The take-home here is to know the person in front of you, set realistic expectations for them, and if goals are easily met, you can always raise the bar.

How to Encourage Consistency

Motivation, mindset, and consistency are all closely linked. Folks who are intrinsically motivated are also more likely to be more consistent in exercise. It’s nice that they have you, but they don’t need you to show up. Good news—some research indicates you may be able to increase your client’s intrinsic motivation.

When we talk about goals at the beginning of the business relationship, they tend to be fairly long-term goals not to be realized until, well, consistency has had a chance to pay off. However, the key is to set more proximal goals and to do so within each exercise session. One study found that increasing intrinsic motivation with proximal goals led to increased exercise frequency.2

At the start of each session with your clients, lay out what it is you plan to do with them and what it is you specifically expect them to do.

You might say, “Last week you sprinted on the treadmill for the first time at an 8.0 mph pace for 30 seconds. That was awesome! Today, you’re going to sustain it for 45 seconds and do it twice!”

OR

“I was so impressed last week that you nailed that deadlift technique with a barbell. That was a feat to be proud of! Today, we’re going to load that bar with weight and you’ll do three sets of six reps. I know you can do this and you will feel so powerful!”

Naturally, you should have a clear understanding of your client’s abilities and never load them with weight you are uncertain they can handle! The point here is to set a goal within the session that results in a novel and measurable outcome you know they can achieve.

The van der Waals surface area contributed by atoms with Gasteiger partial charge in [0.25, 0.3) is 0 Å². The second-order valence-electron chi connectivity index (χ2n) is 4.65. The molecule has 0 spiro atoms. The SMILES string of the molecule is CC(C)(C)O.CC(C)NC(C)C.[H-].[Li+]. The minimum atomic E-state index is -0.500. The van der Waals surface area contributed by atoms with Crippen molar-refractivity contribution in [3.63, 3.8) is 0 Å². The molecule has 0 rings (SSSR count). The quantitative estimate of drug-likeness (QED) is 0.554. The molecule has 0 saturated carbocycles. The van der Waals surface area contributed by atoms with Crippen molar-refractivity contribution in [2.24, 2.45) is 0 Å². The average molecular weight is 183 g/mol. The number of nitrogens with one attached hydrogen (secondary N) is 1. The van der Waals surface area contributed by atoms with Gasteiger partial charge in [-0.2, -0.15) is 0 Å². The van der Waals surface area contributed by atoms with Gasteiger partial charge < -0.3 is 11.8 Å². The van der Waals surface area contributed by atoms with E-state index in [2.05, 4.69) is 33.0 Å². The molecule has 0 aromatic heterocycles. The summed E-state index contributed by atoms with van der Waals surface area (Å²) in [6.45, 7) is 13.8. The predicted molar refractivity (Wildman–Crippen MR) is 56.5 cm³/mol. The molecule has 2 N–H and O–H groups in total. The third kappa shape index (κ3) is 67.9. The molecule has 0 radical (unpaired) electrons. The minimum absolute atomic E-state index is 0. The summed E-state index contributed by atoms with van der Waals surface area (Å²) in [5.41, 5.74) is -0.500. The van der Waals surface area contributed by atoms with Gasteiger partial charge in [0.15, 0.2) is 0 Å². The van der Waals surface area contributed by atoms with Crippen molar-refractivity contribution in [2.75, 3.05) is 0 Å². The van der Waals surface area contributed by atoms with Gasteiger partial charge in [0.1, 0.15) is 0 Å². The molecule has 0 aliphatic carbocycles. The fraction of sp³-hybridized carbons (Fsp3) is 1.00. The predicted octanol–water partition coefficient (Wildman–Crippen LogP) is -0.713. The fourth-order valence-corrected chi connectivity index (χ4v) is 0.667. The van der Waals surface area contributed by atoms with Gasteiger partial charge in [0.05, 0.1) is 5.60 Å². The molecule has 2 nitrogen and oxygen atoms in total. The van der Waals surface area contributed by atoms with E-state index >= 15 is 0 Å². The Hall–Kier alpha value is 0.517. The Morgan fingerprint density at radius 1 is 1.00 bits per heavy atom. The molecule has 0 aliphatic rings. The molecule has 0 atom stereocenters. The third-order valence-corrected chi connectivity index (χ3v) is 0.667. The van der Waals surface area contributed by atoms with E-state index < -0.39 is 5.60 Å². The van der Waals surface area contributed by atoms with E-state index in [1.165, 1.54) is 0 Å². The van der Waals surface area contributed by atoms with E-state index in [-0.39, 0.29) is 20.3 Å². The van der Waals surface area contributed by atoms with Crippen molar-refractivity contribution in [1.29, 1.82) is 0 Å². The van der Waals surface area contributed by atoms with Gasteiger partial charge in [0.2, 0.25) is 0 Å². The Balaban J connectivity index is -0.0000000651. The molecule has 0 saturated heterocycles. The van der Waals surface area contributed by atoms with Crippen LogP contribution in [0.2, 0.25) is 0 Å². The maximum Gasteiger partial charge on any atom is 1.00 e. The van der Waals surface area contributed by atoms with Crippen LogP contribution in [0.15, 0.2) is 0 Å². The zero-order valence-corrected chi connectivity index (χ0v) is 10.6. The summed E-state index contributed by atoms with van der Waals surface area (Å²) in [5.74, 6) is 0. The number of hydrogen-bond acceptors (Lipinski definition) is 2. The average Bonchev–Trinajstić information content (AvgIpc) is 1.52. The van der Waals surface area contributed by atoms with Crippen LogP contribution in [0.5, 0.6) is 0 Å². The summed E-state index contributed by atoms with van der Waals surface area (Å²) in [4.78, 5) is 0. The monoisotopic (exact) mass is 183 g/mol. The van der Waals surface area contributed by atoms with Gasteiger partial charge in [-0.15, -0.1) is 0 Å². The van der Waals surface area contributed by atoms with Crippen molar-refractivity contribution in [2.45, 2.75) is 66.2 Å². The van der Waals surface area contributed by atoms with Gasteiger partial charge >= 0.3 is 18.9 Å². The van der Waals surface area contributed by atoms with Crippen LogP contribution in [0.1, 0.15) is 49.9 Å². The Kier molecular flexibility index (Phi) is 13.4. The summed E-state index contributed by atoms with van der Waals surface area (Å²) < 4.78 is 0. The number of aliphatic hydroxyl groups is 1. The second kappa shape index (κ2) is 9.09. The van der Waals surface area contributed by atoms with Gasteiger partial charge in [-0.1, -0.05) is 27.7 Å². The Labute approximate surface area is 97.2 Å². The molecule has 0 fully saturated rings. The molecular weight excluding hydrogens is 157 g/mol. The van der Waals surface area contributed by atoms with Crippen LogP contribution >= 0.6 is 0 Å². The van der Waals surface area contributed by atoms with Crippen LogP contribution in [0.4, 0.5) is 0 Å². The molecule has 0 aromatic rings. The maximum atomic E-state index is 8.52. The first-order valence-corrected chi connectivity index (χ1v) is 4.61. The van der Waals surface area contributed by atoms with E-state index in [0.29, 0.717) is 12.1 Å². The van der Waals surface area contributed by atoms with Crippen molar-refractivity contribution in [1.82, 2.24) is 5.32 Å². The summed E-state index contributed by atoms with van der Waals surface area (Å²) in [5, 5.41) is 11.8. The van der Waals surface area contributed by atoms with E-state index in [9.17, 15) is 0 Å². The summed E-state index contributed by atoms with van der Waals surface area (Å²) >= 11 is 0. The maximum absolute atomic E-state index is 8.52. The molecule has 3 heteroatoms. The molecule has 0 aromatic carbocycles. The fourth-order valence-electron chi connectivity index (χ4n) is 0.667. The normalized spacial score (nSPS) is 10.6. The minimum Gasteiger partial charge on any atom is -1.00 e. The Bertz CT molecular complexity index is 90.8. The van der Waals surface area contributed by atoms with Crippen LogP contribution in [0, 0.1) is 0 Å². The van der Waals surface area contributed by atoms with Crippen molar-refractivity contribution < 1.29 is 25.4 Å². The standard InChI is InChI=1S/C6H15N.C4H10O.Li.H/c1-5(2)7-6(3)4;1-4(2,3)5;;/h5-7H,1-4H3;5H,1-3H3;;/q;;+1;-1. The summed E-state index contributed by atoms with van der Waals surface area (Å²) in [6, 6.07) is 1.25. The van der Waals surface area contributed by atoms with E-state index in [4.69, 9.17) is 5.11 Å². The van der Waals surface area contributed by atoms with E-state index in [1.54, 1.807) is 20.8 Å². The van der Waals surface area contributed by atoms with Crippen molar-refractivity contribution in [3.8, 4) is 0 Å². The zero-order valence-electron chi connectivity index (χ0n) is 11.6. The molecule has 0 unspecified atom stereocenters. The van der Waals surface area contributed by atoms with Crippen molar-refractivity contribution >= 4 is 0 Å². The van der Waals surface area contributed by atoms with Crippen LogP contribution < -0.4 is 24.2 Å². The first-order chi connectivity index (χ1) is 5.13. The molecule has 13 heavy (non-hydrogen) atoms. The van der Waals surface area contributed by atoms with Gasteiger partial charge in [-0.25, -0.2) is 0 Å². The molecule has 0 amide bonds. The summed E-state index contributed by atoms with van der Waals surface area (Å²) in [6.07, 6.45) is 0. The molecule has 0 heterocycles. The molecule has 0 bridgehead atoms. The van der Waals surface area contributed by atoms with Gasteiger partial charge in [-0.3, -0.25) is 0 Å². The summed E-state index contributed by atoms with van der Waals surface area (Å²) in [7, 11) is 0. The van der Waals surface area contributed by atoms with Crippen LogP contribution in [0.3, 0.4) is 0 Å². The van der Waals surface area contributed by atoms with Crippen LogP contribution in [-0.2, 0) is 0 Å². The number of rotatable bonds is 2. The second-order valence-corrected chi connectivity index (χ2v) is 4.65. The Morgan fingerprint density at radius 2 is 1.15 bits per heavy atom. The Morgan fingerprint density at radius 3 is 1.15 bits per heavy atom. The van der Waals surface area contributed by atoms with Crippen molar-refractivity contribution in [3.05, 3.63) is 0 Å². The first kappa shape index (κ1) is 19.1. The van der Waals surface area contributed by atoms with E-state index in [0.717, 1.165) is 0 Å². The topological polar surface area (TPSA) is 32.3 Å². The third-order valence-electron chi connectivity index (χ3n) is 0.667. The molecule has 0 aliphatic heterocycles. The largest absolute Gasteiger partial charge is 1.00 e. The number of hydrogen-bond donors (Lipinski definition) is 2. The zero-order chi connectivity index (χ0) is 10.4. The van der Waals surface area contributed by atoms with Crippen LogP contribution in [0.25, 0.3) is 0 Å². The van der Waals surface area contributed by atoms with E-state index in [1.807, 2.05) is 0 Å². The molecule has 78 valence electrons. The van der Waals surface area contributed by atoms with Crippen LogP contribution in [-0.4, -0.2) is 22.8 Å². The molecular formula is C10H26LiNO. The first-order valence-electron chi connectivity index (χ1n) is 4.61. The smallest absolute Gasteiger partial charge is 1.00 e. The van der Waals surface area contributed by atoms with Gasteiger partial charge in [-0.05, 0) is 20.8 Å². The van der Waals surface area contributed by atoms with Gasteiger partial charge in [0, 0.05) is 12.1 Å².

More practically, sticking with the same time of day to work out may also help improve consistency outcomes. One study determined that exercises that reported physical activity at the same time of day every time (and it didn’t matter if it was morning, afternoon, or evening) were more likely to be consistent than folks who were all over the map with workout times.3

Help your clients develop a routine by assigning consistent workout times that work for them and have them schedule it in their calendars.

More Reasons to Be Consistent in Exercise

Outside of physical outcomes, it turns out that being consistent in exercise also has a positive impact on social measures and cognition. A study of 364 exercisers found that those who perceived themselves to be consistent in exercise reported higher self-regulatory efficacy and those who felt they were inconsistent reported more exercise-related cognitive errors. 4

Ultimately, it’s important to impress upon your clients that results are obtained from being consistent in exercise, but their version of consistency may look different than someone else’s. Support and encourage them regardless; being results-oriented will help illustrate how being consistent will pay off.


References

(1) https://journals.biologists.com/jeb/article/219/2/235/33480/Muscle-memory-and-a-new-cellular-model-for-muscle

(2)https://iaap-journals.onlinelibrary.wiley.com/doi/abs/10.1111/aphw.12032

(3) https://pubmed.ncbi.nlm.nih.gov/31267674/

(4)https://journals.sagepub.com/doi/abs/10.1177/1359105315611956

Michele Rogers

NFPT Publisher Michele G Rogers, MA, NFPT-CPT and EBFA Barefoot Training Specialist manages and coordinates educational blogs and social media content for NFPT, as well as NFPT exam development. She’s been a personal trainer and health coach for over 20 years fueled by a lifetime passion for all things health and fitness. Her mission is to raise kinesthetic awareness and nurture a mind-body connection, helping people achieve a higher state of health and wellness. After battling and conquering chronic back pain and becoming a parent, Michele aims her training approach to emphasize fluidity of movement, corrective exercise, and pain resolution. She holds a master’s degree in Applied Health Psychology from Northern Arizona University. Follow Michele on Instagram.